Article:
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Unavailability: When Neighbors Become Strangers

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Richard Kearney’s Anatheism: Returning to God After God has hospitality to the stranger as one of its central features. This article traces the roots of such hospitality back through Kearney’s mentor Paul Ricoeur to Ricoeur’s own mentor, Gabriel Marcel. Marcel’s analysis of the role of abstraction in philosophical reflection leads him to propose a réflexion seconde as a means of avoiding the lure of the “spirit of abstraction.” Necessary to second reflection is the cultivation of the virtue Marcel calls “availability,” and it is in light of this elemental, though often elusive, ground for thinking and living that even the best ambitions of the hospitable wager are put to a strenuous test. The second part of the article takes up the case of post-Katrina New Orleans as a way of showing that in a consumerist and calculative society there is a default resistance to availability and therefore a severe handicap to entering even the most basic scene of hospitality. The intractable lack of availability thus rivals the otherwise provocative summons to the threshold of welcome, even where it concerns the neighbor. The anatheistic wager, though profound in its own right, will rarely be undertaken, and “available” inquiry thus faces a more elemental initial task.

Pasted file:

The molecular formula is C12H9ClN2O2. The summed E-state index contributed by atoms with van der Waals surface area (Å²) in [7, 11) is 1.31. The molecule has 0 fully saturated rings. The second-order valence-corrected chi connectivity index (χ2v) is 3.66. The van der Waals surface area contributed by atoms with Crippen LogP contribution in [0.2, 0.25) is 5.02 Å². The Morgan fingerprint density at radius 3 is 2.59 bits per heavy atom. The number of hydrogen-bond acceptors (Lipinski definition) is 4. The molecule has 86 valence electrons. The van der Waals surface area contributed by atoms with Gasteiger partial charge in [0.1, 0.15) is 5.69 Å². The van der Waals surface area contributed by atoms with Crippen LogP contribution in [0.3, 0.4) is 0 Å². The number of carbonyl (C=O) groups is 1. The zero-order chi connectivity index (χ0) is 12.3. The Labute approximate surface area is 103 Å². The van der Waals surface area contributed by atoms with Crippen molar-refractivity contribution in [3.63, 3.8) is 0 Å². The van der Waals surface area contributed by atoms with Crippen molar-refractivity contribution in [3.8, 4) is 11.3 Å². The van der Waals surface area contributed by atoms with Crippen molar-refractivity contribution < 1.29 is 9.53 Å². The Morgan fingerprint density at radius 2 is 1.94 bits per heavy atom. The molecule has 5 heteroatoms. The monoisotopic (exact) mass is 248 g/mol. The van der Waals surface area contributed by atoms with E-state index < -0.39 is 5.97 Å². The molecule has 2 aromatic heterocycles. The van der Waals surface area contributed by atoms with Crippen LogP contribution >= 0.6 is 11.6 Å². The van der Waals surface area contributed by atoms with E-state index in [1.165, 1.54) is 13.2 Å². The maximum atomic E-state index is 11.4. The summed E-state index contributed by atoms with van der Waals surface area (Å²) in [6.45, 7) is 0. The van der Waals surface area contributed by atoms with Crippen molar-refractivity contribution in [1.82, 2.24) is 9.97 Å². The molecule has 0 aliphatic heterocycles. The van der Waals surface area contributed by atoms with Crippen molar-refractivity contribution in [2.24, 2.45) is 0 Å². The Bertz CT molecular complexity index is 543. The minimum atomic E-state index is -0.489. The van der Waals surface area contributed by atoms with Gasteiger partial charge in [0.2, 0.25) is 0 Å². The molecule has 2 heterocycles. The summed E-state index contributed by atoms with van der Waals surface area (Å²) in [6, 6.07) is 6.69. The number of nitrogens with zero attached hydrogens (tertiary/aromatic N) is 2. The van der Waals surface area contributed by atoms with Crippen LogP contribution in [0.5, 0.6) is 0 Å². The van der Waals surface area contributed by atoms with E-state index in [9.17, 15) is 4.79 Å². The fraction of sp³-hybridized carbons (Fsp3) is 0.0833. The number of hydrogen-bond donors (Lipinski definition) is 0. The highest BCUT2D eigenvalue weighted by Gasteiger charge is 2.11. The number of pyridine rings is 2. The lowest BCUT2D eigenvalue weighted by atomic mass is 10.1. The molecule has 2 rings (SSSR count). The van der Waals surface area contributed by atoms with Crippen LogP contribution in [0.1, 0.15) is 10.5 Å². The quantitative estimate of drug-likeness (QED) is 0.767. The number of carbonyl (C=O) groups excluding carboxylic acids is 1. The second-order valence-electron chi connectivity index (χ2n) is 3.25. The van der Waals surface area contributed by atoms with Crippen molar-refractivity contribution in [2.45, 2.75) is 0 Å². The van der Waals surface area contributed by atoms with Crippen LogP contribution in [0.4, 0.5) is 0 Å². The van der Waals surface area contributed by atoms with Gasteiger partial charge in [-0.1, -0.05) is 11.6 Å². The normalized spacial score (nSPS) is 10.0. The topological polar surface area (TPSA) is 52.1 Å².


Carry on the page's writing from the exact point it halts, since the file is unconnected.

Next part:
Affiliations: 1: Loyola University


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